With 1,200 physicians, Mayo Clinic Health System is world-famous for its care delivery, drawing patients from across the globe to its flagship hospital in Rochester, Minn.
Mayo is among several large academic medical centers participating in a collaborative data warehouse project sponsored by the American Medical Group Association. Running on software developed by Humedica, a clinical analytics vendor, the warehouse gives participating hospitals the opportunity to compare their own quality metrics against their peers and write individualized data queries as well.
When it comes to granting access to the analytics database, however, Mayo takes a measured approach. “We control the use and the release of any data,” says Alan Krumholz, M.D., vice president and director of quality outcomes. “If you let lots of people have access to data they don’t understand, you have chaos.”
During his presentation at Health Data Management’s upcoming Healthcare Analytics Symposium & Expo (July 15-17 in Chicago), Krumholz will describe Mayo’s approach to governing the use of such large-scale data sets. “We have a tight structure,” Krumholz says. “We limit the use of the analytics system to super-users in our four regions. They are trained to interpret data and know how to use the database.”
Mayo’s central analytics project is focused on reducing readmissions for congestive heart failure patients, Krumholz says. “Providers are busy so we are trying to keep the focus narrow,” he says. The CHF project began two months ago and piggybacks on the analytics database, which went live at Mayo late last year. The analytic tools can predict which patients are likely to be readmitted for CHF, he says. Mayo’s clinical informatics experts can generate those lists, vet them for accuracy, and then distribute them to appropriate care managers across the health system’s delivery centers—which encompass Minnesota, Wisconsin, Florida and Arizona.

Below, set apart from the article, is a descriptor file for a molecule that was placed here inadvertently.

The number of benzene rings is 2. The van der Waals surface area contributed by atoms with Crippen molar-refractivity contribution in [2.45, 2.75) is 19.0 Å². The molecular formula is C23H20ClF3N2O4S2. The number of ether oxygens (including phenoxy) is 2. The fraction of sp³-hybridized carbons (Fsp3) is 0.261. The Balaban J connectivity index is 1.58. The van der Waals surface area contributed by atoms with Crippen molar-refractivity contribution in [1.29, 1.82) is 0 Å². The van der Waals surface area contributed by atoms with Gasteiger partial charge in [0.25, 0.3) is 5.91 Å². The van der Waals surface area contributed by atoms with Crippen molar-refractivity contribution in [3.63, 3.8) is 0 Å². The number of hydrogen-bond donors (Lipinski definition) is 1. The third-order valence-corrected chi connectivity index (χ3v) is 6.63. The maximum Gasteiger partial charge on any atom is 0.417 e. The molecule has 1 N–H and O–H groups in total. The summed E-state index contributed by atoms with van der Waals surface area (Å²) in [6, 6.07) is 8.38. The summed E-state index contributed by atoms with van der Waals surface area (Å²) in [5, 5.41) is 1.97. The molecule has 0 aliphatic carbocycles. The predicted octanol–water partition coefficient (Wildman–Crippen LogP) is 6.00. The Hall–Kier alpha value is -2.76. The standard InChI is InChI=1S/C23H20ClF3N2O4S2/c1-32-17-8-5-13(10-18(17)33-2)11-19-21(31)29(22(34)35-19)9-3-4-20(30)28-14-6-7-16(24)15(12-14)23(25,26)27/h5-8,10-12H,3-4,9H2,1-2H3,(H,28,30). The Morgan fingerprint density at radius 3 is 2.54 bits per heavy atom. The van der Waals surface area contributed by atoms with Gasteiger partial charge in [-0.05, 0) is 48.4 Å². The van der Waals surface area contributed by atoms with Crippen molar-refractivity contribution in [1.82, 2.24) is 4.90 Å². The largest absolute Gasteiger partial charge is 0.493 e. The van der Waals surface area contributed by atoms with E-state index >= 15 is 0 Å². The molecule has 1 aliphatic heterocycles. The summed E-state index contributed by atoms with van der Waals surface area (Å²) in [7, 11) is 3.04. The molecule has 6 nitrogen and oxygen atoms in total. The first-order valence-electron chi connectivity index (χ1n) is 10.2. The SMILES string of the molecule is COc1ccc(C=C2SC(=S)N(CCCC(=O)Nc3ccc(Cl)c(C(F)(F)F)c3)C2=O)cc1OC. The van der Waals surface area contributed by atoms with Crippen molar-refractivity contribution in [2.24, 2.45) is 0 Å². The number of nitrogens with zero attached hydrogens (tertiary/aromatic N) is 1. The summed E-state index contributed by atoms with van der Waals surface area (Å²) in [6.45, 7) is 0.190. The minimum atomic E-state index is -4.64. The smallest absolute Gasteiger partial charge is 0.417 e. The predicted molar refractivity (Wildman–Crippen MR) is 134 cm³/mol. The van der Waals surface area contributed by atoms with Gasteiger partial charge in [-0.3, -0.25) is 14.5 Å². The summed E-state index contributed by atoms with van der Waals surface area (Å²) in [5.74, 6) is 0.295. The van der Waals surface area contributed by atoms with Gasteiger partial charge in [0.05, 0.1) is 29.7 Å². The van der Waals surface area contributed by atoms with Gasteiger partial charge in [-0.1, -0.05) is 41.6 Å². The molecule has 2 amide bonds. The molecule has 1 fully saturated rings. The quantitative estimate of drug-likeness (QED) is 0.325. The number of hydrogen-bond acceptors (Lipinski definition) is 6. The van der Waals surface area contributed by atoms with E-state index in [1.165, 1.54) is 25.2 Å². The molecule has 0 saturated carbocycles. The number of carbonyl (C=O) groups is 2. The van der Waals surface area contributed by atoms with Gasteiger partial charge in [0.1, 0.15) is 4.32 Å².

Mayo is a relative newcomer to the EHR technology which generates data for inclusion in the analytics data warehouse. Two years ago, it completed its roll-out of an enterprise EHR, from Cerner, according to Krumholz. “We don’t have a lot of solid integrated data yet,” he acknowledges. “But we now have this tool to the start the process of population health management. We are striving for best practices with CHF patients to standardize care delivery across the organization.”
Krumholz’s talk, “Developing a Governance System to Support Care Coordination and Improved Performance Across Health Systems,” takes place on Tuesday, July 16, at 9:30 a.m. Visit here for more information about the symposium.
This story originally appeared at Health Data Management.
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